of pink, blue and yellow mixed with colonial-style ceramics. It isn’t even remotely similar to the Colombian coffee farmer Juan Valdez and his mule, but Mexico’s new coffee logo is just as cheerful and appealing.
And over time, the Mexican coffee industry hopes this logo of brightly colored coffee beans will be identifued just as well as a sign of quality coffee, in the international market and to the average consumer across the world.
“If you see this seal, you are as a consumer or importer guaranteed that you get a good cup of coffee, that the coffee bearing this seal is of a consistent good quality,” said Roberto Giesemann, executive president of the official Mexican Coffee Council.
Giesemann was, prior to taking over the top coffee job in Mexico a year ago, the pioneering effort behind the setting up of the Mexican Specialty Coffee Association - known as Calicafe -which is widely acredited with bringing the word “quality” back into importers’ and buyers’ minds when talking about Mexican coffee.
But to earn the recognition of being a producer of consistent quality is a long and rocky road, and few countries except Colombia can claim the world-wide respect for quality as Juan Valdez has done.
Giesemann says the main objective of the coffee council is to implement an official quality certification program, and although the program has yet to be officially announced, the physical implementation is advancing well.
“We now have the zeal, we do have the norm (legally) established, we have the program - now is the time to implement it,” he said. “We have now started a very serious quality certification program and for the implementation of that we have installed many, many cupping labs throughout Mexico and all the country’s producing regions, of which the main one at the coffee council’s headquarters in Mexico City has just been completed.”
The quality certification program is also supported by a quality improvement decree signed into effect by President Vicente Fox last December and which obligates all coffee exporters to withdraw 5% of the coffee which consist of the lowest quality beans. These are usually the beans known as black and broken, unripe and fermented beans, and the 5% volume account for the average amount of beans which in Mexico normally are considered rejects and mostly used in the soluble industry.
“We are changing our international image,” said Giesemann, adding that hand-in-hand with the new quality certification program goes a new major campaign which seeks to at least double local consumption.
The target of the new promotion campaign is to see the average per capita coffee consumption in Mexico rise to about 1.5 kilograms per capita from the current 0.743 kg within three to four years. Backed with federal-government funds worth roughly $1.8 million to $1.9 million, this would mean a domestic consumption rise to at least 2.6 million bags from the current volume of roughly 1.3 million bags.
“The potential for per-capita growth is enormous, and when we talk about targets, we should in three or four years see per-capita consumption rise to 1.5 kilograms,” said Giesemann earlier this year when presenting to local media a series of colorful television adds and education-video material that it hopes will convince the average Coca-Cola-addicted Mexican to start drinking more coffee.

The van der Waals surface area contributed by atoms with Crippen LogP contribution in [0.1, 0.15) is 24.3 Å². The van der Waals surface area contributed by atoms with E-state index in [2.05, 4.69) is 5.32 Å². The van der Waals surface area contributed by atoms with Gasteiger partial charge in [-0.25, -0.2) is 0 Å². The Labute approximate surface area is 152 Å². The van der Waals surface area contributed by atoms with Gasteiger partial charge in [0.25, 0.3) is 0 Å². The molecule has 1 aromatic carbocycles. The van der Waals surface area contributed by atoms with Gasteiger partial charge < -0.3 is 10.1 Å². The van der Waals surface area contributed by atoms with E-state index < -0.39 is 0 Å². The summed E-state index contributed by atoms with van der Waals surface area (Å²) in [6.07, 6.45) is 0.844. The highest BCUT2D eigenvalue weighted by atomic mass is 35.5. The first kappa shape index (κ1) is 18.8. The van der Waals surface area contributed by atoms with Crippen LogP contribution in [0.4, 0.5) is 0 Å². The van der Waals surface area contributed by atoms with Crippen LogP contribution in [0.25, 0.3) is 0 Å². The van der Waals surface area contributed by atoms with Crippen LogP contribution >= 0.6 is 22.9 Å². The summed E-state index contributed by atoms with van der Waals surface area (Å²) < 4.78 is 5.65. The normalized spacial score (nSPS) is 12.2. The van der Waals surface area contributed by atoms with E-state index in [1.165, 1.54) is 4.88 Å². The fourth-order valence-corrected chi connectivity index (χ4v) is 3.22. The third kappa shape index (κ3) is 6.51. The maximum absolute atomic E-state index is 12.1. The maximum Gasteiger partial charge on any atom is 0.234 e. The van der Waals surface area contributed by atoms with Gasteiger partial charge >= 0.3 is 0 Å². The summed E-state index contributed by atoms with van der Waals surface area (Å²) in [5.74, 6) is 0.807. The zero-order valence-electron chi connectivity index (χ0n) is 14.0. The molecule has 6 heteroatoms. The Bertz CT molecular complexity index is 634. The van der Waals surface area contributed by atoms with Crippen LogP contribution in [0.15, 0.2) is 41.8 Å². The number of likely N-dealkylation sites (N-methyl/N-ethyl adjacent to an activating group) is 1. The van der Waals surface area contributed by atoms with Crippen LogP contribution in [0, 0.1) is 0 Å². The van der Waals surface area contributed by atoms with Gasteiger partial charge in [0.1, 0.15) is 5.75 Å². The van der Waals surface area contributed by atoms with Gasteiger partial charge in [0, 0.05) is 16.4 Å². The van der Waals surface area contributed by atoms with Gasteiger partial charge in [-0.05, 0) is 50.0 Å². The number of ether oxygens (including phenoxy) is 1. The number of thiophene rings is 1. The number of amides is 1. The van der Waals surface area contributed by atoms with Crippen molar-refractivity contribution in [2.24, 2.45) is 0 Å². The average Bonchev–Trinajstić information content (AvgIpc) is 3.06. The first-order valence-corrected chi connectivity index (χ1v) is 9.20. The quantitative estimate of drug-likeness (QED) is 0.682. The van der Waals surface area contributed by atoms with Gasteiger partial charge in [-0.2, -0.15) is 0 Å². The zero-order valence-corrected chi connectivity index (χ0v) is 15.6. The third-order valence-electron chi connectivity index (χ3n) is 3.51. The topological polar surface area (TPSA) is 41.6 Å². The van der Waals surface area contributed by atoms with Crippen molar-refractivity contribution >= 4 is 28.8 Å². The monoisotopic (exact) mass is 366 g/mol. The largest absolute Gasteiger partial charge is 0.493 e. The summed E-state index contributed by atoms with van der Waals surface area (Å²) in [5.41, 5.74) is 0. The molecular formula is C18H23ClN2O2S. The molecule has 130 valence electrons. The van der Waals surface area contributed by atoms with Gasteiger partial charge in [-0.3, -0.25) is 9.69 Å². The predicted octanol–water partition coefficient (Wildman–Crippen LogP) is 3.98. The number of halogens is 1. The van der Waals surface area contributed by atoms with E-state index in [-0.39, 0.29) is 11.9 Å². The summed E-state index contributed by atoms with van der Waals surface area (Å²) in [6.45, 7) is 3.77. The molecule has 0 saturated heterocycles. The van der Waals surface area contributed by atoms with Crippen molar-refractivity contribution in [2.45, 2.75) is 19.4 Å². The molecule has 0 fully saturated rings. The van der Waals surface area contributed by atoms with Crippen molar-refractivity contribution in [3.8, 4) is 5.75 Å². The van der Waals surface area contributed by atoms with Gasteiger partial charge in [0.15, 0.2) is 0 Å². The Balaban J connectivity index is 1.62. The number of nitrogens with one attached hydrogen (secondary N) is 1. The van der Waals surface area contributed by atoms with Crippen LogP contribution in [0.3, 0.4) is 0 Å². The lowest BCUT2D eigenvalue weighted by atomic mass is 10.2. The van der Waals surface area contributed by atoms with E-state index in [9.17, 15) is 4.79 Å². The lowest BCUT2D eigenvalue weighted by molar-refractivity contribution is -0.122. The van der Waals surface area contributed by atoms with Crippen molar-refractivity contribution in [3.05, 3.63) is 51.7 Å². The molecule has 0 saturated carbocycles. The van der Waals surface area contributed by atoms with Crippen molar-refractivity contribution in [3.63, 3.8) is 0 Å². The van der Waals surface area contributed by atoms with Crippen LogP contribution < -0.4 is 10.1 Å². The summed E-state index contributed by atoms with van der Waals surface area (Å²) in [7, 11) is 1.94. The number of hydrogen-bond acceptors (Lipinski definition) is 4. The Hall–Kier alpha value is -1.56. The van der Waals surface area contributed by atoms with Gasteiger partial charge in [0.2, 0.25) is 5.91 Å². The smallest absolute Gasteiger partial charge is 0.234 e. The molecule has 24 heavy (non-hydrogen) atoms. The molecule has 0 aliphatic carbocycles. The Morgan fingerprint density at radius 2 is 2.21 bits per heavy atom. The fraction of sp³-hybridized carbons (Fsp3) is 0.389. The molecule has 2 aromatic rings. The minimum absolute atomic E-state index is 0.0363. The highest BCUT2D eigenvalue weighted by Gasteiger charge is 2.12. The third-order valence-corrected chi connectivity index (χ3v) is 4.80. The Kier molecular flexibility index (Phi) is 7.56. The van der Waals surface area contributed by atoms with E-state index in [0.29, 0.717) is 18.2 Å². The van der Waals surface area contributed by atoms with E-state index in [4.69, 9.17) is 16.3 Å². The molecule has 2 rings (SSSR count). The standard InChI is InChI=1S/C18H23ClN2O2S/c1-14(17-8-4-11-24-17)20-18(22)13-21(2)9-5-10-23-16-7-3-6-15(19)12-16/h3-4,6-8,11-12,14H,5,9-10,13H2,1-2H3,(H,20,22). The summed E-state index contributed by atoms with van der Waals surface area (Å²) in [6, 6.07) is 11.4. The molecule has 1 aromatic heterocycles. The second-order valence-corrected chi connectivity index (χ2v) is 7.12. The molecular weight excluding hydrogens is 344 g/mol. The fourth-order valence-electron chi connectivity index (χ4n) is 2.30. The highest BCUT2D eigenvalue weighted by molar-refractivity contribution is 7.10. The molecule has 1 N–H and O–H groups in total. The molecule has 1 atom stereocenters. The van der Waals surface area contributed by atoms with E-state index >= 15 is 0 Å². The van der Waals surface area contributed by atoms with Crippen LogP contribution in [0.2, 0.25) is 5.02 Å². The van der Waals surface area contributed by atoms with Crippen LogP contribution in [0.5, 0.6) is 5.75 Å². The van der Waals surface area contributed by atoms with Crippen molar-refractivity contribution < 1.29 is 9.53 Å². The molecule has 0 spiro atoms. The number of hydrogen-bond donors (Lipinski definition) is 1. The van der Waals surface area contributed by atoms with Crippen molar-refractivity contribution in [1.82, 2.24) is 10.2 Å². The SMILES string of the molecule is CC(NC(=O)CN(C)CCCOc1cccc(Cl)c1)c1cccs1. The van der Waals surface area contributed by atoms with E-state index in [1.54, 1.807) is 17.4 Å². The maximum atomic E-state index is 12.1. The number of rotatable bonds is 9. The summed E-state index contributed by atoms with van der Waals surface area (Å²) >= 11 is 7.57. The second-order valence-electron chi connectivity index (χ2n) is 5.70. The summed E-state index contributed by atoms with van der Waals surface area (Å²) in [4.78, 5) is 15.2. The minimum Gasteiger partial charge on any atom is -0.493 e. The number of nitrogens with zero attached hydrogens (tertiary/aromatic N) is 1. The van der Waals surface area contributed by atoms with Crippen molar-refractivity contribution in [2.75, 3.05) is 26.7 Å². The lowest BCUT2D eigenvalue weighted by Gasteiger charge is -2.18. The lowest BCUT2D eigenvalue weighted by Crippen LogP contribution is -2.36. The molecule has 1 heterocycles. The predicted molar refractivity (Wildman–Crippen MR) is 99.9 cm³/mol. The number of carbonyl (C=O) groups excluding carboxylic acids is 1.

Mexicans are the highest per-capita consumers of soft drinks in the world but have one of the world’s lowest per-capita consumption rates of coffee, even though the country is the fifth-largest producer of the bean worldwide.
As in most coffee-producing countries across Africa, Asia and Latin America, coffee cultivation was largely initiated by colonial powers in order for the foreign rulers to establish a solid source of revenues from cash exports such as coffee, cotton and sugar.
Only in Ethiopia, where coffee first was discovered growing in the wild sometime in the 12th century, was coffee grown because the local population developed a liking for the hot, black beverage produced from the little, red and juicy coffee cherries.
As coffee producers across the world suffer their worst social crisis ever due to historically low prices in international markets, producing countries such as Mexico are trying to increase efforts on increasing local consumption to ease the pressure from massive overproduction.
“We would like to have that trend completely reversed so that exports may reach only 20% of the total volume we produce and consist only of our top grades, and then keep the reminder 80% in the country for domestic consumption,” said Giesemann.
He said the perhaps most-important part of the campaign would be to convince the Mexican population of some 100 million that coffee is not bad for your health - and that it is in fact healthier than Coca-Cola.
Mexico’s coffee industry has been under increasing pressure in recent years from continued low prices in global markets, and many producers would prefer to sell to the higher-priced local market, which also offers more stability than volatile world markets.
Maja Wallengren started writing about coffee seven years ago when she lived in South-East Asia and has continued to specialize in coffee during her travels as a reporter in East Africa and Latin America.
Born and educated in Denmark, Maja Wallengren is fluent in six languages and today lives in Latin America where she covers the coffee industries in Mexico and Central America for OsterDowJones Commodity News. She writes for leading publications and is regularly invited as a speaker to conferences hosted by the coffee industries across Latin America, the U.S., Asia and Europe.